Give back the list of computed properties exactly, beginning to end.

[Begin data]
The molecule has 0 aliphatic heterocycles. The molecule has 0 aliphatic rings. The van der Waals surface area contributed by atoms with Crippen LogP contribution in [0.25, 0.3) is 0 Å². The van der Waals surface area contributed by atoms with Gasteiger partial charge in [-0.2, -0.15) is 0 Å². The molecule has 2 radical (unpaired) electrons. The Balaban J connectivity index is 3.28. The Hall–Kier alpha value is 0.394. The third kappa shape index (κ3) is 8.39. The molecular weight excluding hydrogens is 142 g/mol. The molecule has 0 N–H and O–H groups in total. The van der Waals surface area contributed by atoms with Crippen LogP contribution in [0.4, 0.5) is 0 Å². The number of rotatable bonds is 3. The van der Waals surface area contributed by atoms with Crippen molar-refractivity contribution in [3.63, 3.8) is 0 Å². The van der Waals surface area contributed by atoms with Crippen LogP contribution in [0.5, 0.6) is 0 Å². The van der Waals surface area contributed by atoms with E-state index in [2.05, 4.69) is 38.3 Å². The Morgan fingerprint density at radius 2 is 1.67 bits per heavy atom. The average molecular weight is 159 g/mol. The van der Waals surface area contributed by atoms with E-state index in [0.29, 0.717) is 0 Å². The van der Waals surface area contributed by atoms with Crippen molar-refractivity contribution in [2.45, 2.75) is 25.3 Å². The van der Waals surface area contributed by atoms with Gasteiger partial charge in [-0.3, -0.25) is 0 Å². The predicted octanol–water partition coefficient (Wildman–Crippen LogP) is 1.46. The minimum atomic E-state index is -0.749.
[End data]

The molecule has 0 aliphatic heterocycles. The molecule has 0 aliphatic rings. The van der Waals surface area contributed by atoms with Crippen LogP contribution in [0.25, 0.3) is 0 Å². The van der Waals surface area contributed by atoms with Gasteiger partial charge in [-0.2, -0.15) is 0 Å². The molecule has 2 radical (unpaired) electrons. The Balaban J connectivity index is 3.28. The Hall–Kier alpha value is 0.394. The third kappa shape index (κ3) is 8.39. The molecular weight excluding hydrogens is 142 g/mol. The molecule has 0 N–H and O–H groups in total. The van der Waals surface area contributed by atoms with Crippen LogP contribution in [0.4, 0.5) is 0 Å². The number of rotatable bonds is 3. The van der Waals surface area contributed by atoms with Crippen molar-refractivity contribution in [3.63, 3.8) is 0 Å². The van der Waals surface area contributed by atoms with Crippen LogP contribution in [0.5, 0.6) is 0 Å². The van der Waals surface area contributed by atoms with E-state index in [2.05, 4.69) is 38.3 Å². The Morgan fingerprint density at radius 2 is 1.67 bits per heavy atom. The average molecular weight is 159 g/mol. The van der Waals surface area contributed by atoms with E-state index in [0.29, 0.717) is 0 Å². The van der Waals surface area contributed by atoms with Crippen molar-refractivity contribution in [2.45, 2.75) is 25.3 Å². The van der Waals surface area contributed by atoms with Gasteiger partial charge in [-0.3, -0.25) is 0 Å². The predicted octanol–water partition coefficient (Wildman–Crippen LogP) is 1.46. The minimum atomic E-state index is -0.749.